Education was priceless to Grandma and that value has been passed down from generation to generation. To this day, I am already preparing my children’s hearts to gain an education beyond high school. I truly believe in the value of having a tool or two in one’s belt. Education is a huge life asset even if one never uses the exact skill set he or she attended college to get. College acts like a springboard to greater opportunities. Much more is learned by receiving a college education than a paper degree too. It is rare anyone with a degree ever regrets getting one, but I have heard many regrets from those who did or could not take that path.

Just yesterday, my mother told me of little children in Africa walking miles to school. They sometimes encounter dangers on the way, and often go without food. In our culture of mostly free, easy schooling, it is inevitable that children grow up bemoaning their learning and not thinking of education as a privilege. The whole book of Proverbs speaks of the value of wisdom, knowledge, and understanding. Education is a great treasure and I know my Grandma sees it as that.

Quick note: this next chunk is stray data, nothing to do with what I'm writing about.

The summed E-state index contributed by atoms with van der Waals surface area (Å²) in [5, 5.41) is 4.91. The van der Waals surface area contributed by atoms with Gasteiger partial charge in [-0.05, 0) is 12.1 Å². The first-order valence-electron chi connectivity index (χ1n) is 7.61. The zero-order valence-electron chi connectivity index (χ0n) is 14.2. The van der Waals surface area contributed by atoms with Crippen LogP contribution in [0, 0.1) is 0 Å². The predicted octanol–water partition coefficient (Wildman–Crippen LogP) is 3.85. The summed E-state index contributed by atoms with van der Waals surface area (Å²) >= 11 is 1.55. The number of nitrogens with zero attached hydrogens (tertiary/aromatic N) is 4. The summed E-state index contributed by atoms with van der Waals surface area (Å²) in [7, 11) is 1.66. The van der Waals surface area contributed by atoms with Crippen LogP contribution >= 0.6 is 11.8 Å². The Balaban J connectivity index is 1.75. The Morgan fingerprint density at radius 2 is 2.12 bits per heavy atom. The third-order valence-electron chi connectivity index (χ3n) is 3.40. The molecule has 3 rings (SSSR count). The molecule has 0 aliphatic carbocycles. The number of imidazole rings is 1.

Grandma’s love for education does not stop with formal schooling, she has taught me to never be satisfied with what I know. To her, life is one big education. Grandma is incredibly curious. She wants to know everything about everything. Even at ninety-six she has an i-pad and likes to look up, this, and that. Her life is full of rabbit trails of knowledge.

As a child this made her a favorite person in my life. She was always interested in what I had to say, what I made, and anything that interested me. Everything is so interesting to her. I find my heart pricked if my mind is too occupied to soak in my children’s Lego builds or hear them tell of their dream from the night.

Just like my Grandma, I like to take learning detours with my children. At Grandma’s house we would see a bird at her feeder, even a familiar one like a cardinal, and she would go get her bird book and read us all about it. Later that week, she would drop by an article from the National Geographic. If we see something interesting, we stop and learn more about it. Learning was a constant in her world.